When I was young, I thought I could derive the value of pi as follows. Imagine a badly drawn hexagon as below. Every hexagon is the combination of 12 right angled triangles like the one shown in red. 

The following is known from trigonometry. If we extrapolate from a hexagon to a polygon of N sides, we get the following. Note that 2Nx/2r is the ratio of the hexagon’s perimeter to its ‘radius’. As N approaches infinity, the polygon approaches a circle and the value of 2Nx/2r should approach pi.

Using the same principle, you can also easily derive

I saw this in the supermarket the other day. Could this be an unintended reference to the co-inventor of calculus, now inadvertently immortalized as a biscuit brand?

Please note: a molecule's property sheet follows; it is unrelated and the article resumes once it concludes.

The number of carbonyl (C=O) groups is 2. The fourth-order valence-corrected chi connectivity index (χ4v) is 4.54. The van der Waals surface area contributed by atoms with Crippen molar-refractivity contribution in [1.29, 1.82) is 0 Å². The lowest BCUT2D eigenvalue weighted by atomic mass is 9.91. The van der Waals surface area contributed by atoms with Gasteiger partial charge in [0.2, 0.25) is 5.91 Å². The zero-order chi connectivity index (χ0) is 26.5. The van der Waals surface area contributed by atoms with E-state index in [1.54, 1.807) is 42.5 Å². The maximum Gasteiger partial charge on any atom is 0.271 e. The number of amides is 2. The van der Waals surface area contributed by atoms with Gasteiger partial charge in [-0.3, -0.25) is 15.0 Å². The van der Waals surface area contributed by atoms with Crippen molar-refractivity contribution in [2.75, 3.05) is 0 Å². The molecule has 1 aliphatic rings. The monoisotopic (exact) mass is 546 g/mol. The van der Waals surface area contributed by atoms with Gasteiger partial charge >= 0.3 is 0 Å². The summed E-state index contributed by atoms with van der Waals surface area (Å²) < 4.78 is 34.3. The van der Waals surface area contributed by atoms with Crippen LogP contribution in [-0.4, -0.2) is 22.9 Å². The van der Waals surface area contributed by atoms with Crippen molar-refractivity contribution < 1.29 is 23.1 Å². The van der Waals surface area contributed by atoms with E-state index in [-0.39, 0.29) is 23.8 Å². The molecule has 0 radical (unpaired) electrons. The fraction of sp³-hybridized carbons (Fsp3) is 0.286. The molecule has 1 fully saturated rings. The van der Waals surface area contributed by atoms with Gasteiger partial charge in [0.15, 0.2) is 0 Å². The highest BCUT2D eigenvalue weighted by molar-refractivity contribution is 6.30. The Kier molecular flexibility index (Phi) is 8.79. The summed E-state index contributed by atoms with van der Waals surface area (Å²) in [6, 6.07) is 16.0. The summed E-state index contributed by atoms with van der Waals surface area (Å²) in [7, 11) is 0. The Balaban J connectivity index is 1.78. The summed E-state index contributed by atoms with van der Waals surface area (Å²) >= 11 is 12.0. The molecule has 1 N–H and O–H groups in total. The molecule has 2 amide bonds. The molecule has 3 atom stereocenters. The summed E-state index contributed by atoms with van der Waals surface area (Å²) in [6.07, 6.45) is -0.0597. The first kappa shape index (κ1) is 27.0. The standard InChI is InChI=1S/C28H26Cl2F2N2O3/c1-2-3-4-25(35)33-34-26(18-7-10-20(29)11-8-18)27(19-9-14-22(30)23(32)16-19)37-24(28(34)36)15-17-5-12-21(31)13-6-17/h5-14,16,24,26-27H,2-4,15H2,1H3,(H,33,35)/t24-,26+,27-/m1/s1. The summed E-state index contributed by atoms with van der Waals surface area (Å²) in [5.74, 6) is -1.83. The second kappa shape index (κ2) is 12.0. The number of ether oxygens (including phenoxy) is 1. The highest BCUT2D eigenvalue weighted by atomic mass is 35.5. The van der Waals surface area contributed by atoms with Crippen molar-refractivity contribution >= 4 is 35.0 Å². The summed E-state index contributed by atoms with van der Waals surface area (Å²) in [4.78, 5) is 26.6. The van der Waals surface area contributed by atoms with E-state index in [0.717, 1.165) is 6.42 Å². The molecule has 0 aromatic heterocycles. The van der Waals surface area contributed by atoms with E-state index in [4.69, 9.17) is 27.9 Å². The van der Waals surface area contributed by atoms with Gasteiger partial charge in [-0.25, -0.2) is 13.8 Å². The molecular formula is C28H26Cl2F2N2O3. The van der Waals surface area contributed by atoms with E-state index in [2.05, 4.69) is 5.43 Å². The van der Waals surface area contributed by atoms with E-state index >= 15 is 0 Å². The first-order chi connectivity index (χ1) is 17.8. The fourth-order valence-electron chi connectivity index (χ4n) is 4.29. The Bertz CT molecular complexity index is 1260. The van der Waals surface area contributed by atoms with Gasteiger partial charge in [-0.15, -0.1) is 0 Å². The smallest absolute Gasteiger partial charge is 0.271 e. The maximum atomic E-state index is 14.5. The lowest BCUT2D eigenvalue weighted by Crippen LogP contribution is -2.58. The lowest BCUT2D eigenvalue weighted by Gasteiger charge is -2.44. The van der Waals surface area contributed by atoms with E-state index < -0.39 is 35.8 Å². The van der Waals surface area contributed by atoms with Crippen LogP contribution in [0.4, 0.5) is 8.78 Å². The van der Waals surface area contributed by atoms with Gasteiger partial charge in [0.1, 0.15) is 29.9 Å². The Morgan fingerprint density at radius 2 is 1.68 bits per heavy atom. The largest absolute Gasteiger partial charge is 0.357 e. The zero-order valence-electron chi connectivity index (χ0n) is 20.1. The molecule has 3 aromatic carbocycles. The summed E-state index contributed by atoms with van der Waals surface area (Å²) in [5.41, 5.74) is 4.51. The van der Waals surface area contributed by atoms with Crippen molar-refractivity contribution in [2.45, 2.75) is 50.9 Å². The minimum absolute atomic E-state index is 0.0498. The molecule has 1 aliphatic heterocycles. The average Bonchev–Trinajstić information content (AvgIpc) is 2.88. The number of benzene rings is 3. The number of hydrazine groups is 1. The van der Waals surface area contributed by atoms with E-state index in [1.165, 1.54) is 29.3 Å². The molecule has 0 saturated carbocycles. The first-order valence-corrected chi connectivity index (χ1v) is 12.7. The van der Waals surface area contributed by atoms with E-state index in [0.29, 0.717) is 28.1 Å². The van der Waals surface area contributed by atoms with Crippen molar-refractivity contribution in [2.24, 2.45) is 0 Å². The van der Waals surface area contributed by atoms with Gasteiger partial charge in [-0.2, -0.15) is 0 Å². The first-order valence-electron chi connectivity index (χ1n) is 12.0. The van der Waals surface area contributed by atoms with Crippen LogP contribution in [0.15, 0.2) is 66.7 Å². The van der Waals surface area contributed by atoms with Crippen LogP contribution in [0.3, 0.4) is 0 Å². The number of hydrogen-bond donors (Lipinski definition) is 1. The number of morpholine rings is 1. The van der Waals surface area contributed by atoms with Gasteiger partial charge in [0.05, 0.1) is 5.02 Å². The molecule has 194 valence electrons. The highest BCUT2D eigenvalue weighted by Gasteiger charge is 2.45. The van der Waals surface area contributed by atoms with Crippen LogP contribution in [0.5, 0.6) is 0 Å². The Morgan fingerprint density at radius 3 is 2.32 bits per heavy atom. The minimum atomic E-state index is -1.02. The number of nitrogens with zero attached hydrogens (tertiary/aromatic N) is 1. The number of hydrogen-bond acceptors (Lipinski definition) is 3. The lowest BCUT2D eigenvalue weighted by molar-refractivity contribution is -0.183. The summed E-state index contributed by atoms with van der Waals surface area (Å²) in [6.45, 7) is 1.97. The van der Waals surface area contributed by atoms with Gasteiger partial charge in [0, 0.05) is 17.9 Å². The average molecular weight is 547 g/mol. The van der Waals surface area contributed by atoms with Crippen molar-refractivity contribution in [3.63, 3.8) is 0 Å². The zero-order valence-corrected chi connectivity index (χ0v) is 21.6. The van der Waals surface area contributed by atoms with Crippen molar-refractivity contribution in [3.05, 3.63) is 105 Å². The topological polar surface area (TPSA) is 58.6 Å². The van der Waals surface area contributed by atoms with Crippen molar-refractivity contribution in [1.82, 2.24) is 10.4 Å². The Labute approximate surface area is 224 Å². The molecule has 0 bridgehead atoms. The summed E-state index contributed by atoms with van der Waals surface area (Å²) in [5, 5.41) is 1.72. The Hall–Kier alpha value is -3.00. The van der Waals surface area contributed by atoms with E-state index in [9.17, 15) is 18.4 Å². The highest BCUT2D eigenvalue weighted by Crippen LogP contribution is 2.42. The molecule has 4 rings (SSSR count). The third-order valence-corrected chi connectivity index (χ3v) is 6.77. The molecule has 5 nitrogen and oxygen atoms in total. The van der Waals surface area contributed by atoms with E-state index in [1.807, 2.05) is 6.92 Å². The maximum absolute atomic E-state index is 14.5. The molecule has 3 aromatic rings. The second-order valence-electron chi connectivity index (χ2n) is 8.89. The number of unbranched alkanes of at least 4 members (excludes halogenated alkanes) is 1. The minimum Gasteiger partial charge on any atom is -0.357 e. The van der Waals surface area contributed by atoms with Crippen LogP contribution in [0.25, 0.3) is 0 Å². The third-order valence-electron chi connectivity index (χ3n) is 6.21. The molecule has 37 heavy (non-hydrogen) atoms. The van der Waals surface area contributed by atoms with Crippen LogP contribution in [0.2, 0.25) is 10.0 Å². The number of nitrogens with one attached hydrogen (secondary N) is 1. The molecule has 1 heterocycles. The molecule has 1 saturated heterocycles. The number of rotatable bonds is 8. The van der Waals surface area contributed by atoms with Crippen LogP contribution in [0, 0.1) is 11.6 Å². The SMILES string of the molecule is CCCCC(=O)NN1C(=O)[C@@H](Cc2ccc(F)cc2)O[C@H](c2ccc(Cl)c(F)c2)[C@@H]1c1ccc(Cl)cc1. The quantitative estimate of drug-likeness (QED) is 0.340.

Apparently, this is not an error. Leibniz biscuits are indeed named after Gottfried Leibniz by the Bahlsen confectionery company which makes them!

A full FAQ on the subject is available on the Bahlsen website. Here’s some pertinent information translated straight from the german FAQ.

1) Company founder Hermann Bahlsen created “Leibniz Cakes” in 1891, naming it after one of the most famous inhabitants of Hanover, Gottfried Wilhelm

An adventurer has been bitten by a poisonous creature and has sought refuge in a shack. The adventurer is too weak to move from the shack and will die unless an anti-toxoid is administered. Luckily for the adventurer, the shack seems to be someone’s old abandoned home lab. One of the vials in the lab is precisely the quantity of anti-toxoid that the adventurer needs. Unfortunately, the anti-toxoid is dissolved together with a chemical preservative which the adventurer is highly allergic to. This preservative will kill the adventurer unless its levels are reduced by at least 150 times.

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